Call it Not-So-Detroit Electric, apparently. Already a year late in plans to produce a $135,000 limited-edition sports car, the start-up firm says it will turn to Holland to produce its little SP:01 model starting later this year.
But the company still hopes to return to the Motor City when it launches a more mainstream, battery-powered sedan later in the decade.
Named after a Michigan-based battery-car company that folded during the Great Depression, Detroit Electric was introduced by Hong Kong businessman Albert Lam, a former Apple executive, during a splashy news conference nearly a year ago. At the time, he admitted the project walked a fine line “between sanity and insanity,” and would be a challenge to get into production.
Nonetheless, the goal was to have a factory in place by the end of 2013, most likely in the Detroit suburbs. The original goal was to produce just 999 of the SP:01 battery sports cars which would share the same two-seat platform as the Lotus Elise.
That model was to be followed by a more mainstream electric sedan. To handle both models, Detroit Electric planned to set up a final assembly operation capable of handling about 2,500 vehicles annually. It was to employ just 100 workers.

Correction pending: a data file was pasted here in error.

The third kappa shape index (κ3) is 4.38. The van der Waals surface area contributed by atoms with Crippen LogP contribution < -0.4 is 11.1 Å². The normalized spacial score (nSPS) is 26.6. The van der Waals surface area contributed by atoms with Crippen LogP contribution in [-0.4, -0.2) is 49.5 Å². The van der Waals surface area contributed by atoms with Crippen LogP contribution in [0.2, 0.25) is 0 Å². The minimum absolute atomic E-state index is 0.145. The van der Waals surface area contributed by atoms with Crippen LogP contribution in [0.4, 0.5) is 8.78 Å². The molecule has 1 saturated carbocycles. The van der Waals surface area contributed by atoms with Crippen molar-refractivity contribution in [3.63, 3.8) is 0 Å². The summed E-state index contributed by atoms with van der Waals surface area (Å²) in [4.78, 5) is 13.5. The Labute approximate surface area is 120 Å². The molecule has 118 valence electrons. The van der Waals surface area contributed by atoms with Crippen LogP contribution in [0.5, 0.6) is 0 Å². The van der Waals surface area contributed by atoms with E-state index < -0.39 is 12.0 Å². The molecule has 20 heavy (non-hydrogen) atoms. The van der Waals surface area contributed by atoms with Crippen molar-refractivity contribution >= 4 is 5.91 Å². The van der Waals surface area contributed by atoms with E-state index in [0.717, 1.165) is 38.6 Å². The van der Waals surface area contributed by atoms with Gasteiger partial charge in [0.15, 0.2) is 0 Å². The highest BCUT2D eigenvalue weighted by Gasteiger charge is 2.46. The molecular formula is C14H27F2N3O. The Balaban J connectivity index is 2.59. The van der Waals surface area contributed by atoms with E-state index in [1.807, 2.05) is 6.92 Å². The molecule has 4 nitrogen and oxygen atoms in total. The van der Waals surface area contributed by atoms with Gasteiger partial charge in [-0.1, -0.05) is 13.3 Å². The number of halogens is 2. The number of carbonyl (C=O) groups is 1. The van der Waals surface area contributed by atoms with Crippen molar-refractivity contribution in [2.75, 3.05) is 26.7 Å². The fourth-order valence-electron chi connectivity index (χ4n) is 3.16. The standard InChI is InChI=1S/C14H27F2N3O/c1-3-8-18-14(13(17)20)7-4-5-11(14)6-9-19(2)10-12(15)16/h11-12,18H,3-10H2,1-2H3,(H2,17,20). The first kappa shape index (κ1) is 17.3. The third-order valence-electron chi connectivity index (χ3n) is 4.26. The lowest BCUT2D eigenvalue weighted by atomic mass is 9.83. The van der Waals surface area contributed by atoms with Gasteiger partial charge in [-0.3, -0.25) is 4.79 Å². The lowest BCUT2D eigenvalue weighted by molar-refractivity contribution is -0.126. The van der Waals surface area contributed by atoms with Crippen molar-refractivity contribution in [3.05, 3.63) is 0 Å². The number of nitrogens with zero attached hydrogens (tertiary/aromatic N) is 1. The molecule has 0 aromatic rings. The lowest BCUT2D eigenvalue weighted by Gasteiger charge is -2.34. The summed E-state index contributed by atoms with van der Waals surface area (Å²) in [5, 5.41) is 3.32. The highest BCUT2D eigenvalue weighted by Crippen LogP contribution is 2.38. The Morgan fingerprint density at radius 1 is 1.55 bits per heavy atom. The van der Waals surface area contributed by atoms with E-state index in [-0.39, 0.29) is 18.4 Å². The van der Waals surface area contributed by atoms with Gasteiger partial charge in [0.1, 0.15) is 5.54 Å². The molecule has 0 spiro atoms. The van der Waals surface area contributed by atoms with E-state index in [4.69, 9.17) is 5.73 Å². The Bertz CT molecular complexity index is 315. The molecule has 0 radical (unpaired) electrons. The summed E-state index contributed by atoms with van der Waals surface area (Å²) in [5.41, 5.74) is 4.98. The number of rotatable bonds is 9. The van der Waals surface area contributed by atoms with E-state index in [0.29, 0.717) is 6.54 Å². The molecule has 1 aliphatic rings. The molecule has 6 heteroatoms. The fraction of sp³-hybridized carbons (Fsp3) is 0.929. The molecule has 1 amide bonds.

(GM pulls Opel out of China. For more, Click Here.)
But the vast majority of the assembly process actually would be handled by Detroit Electric’s partners, helping it sharply reduce its own investment. A traditional manufacturing facility, explained Don Graunstadt, head of North American operations, would cost about $800 million, and “There would not be enough in sales to support that kind of investment.”
(Click Here for details about the millions of vehicles GM added to its recall list.)
But it also appears that the economics didn’t work out for building the SP:01 in the U.S. “Supply chain logistics have dictated that the assembly operations for the limited production run of that vehicle have currently to be located just in Europe,” a PR firm representing the start-up maker told the Detroit News.
(To see more about Alan Mulally’s 10% raise from Ford last year, Click Here.)
The ongoing delay and shift in production has renewed questions about Detroit Electric’s ultimate viability. The firm’s founders have insisted they will not take government assistance. They’ve also insisted they want to be American-based and owned and will not look to sell to one of the many Chinese automakers looking to expand globally. Several, including Wanxiang Motors, have recently snatched up faltering electric vehicle firms, such as Fisker Automotive, in a bid to gain a global presence.
While Detroit Electric may no longer be planning to build the SP:01 in the Motor City it says it still is a presence in the community. It is headquartered in the Fisher Building that was built by automotive pioneers the Fisher Brothers. They developed the first successful fully steel-bodied car design, eventually selling out to General Motors.